With Trust Comes Ownership

“When should we expect to own a project and not require approval from our supervisors?”

And now for the rest of the answer.

Of all the questions posed to the NAMA Boot Camp Mentor Panel, of which I was recently a part, that was the one that I wish I could’ve spent more time discussing. I felt like I only half-answered the question.

My initial response to the ownership/no supervision question was “Never.”

I went on to explain that the best ideas, best work and fewest errors (and least amount of embarrassment) are the result of someone else reviewing your work – whether you’re crafting a status email to a client, writing a project brief, updating your budget tracker or preparing the set-up for a creative presentation. No matter your tenure or title, you benefit from having someone check your work for story flow, content, logic and technical accuracy, as well as grammar and punctuation. I’m the President and CEO of Rhea + Kaiser, and I routinely look to others as sounding-boards, reality checks and quality control of my writing and presentation.

As I was sitting on the stage with the microphone in front of me, I felt like I had answered the question with the right mix of moxie, reason and humility. It was about eight hours later when I was flying home, that I realized I hadn’t fully understood or answered the question from the man in the blue suit.

I suspect what he was trying to understand was when will his manager trust him to manage a project on his own. There it is, the linchpin of project ownership and less supervisor oversight: TRUST.

Earn trust to earn ownership.

Trust is the most important currency in our professional (and personal) lives. We gain trust and lose trust. We give it and take it away. Trust is the basis for getting more responsibility, coveted autonomy and project ownership. Trust is the essence of client-agency relationships and the catalyst for career advancement.

However, you can’t measure trust in days, projects, briefs or presentations. Trust comes from the heart. It comes from making eye contact with our peers, bosses, clients and vendors on the good, the bad and the routine work in our lives. You gain trust with integrity, follow-through and unrelenting quality control.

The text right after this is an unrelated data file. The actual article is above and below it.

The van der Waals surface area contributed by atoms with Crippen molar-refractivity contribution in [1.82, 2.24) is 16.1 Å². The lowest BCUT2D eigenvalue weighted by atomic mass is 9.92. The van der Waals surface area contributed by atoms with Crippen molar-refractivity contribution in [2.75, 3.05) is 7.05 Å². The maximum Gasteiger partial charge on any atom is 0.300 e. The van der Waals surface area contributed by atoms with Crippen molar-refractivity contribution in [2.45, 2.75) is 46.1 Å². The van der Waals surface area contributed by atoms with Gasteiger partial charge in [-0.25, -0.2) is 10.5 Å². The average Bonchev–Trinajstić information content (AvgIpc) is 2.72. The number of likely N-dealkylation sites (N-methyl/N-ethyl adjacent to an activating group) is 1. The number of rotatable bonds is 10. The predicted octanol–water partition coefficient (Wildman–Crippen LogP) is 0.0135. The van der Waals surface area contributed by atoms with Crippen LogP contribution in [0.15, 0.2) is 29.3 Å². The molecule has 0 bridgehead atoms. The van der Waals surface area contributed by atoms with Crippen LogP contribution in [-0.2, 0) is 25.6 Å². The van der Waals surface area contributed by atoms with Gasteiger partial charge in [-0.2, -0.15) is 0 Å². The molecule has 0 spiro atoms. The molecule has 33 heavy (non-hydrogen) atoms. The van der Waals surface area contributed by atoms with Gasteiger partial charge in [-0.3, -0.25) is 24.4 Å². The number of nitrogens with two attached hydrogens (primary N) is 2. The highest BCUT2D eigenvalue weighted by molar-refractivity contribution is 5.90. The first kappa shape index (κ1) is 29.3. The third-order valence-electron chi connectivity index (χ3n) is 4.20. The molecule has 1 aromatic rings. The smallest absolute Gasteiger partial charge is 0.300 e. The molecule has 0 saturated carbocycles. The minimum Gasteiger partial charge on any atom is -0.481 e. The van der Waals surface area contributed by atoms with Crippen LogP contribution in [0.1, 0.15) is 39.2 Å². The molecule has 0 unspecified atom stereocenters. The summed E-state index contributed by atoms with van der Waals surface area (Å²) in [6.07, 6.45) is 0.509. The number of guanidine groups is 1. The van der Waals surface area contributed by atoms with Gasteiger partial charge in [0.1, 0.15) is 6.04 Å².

Increased ownership leads to increased collaboration.

To better answer the question from the man in the blue suit at NAMA Boot Camp, here is my final answer, in two parts, about when you should expect to own a project.

  1. Ownership and autonomy are the outcome of earning trust. They come gradually as your supervisor sees that you: (a) understand the what and why of your work; (b) deliver quality that aligns with agency and client expectations; and (c) can confidently present and defend your work.
  1. The time to stop seeking input and approval is never. In fact, you’ll find that as your ownership of work expands, your desire for suggestions, ideas and occasional gut-checks from your colleagues will increase, too. There is an art to assuring your boss that you’ve got this and drawing on the wisdom of others. With experience (i.e., a combination of successes and mistakes), you will know when to keep things moving and when to seek guidance.

Thanks to the man in the blue suit and to all who asked questions and listened to my fellow panelists and me at NAMA Boot Camp. Two weeks later, and I am still energized by the enthusiasm, energy and smarts in the room. I also appreciate the forced introspection and reflection I’ve gone through over the last few weeks.

I hope some of my words will be useful in your professional development. Good luck in your careers. And don’t forget to make eye contact.

Diane Martin is President/CEO of Rhea + Kaiser and thrives on helping new talent learn, grow and eventually own their work.


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